After a few visits from friends and family, I feel like I know the routine. We all change to comfortable flats, pack bottles of water and 2-3 cameras, and set out for long walks up and down the New York city streets and avenues together, stopping for brunches, photobooths, doughnuts, ice creams in the parks, and then escape into various shops with air conditioning. Speaking of AC, it’s also smart to carry a cardigan or a summer shawl in your bag — the temperature drop between the sunlit streets and the subway cars is no joke.

Last week we did some major touristy New York City activities when my mama was visiting: The Empire State Building and The Staten Island Ferry (….and more) all in one day! We got lucky with The Empire State, at 11 a.m. on a Sunday it wasn’t all that crowded, though still a bit confusing. If you’ve been there, you know there are lots of halls, rooms and escalators slowly leading to the top. It took us about half an hour to make it to the observation deck. It’s touristy, but glorious. I’ve visited it at night before and honestly, I can’t pick a favorite, both views are amazing. I wish they had a yearly pass or membership so I could come more often in different weather and times of the day.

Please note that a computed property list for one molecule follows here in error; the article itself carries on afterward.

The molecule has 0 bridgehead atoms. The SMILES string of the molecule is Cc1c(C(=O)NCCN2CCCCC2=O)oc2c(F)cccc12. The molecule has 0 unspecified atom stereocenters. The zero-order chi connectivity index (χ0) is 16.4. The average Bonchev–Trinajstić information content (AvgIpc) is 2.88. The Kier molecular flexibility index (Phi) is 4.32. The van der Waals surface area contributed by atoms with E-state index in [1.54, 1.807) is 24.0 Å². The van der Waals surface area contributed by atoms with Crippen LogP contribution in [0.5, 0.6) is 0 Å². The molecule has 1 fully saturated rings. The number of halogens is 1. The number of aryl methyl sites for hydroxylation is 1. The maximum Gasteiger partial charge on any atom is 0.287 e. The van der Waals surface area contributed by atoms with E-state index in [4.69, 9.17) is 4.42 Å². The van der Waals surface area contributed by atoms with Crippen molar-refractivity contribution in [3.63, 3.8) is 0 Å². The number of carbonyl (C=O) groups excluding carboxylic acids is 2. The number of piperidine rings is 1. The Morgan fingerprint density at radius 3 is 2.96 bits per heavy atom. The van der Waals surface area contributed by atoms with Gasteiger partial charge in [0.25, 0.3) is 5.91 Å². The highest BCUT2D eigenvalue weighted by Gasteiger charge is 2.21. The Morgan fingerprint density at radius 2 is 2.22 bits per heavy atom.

Later that day we took a ferry to Staten Island that goes past the Statue of Liberty and offers fabulous views of Lower Manhattan. I took this ferry 7 years ago at sunset, all by myself. I took a picture of my lonely reflection in the ferry window with the Statue in the background and the setting sun. Being there this time with my mama, husband and best friend felt especially meaningful and moving.


Tips for taking the Staten Island Ferry to see the Statue of Liberty:

  • It’s free, there are no tickets, you just show up at the Whitehall Terminal (right next to South Ferry 1 train subway station.)
  • There is no line at the terminal to board the ferry, just join that big crowd in the room, the direction most people are facing is probably the right gate. A ferry comes approximately every 30 minutes, the gates open and everyone rushes in.
  • GO RIGHT and upstairs. The ferry doesn’t turn around as it leaves the dock, it’s double-ended, which means the Statue of Liberty will always be seen from the same side of it. When you board in Manhattan – right side after entering; from Staten Island – left.
  • If you want photos of the Statue (of course you do!) take them on the way to Staten Island, on the way back to Manhattan the ferry passes further away from the Statue.
  • Wind-proof your outfit — watch out for your hat, skirt and cheetos while on board.

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In Lifestyle, New York City, Travel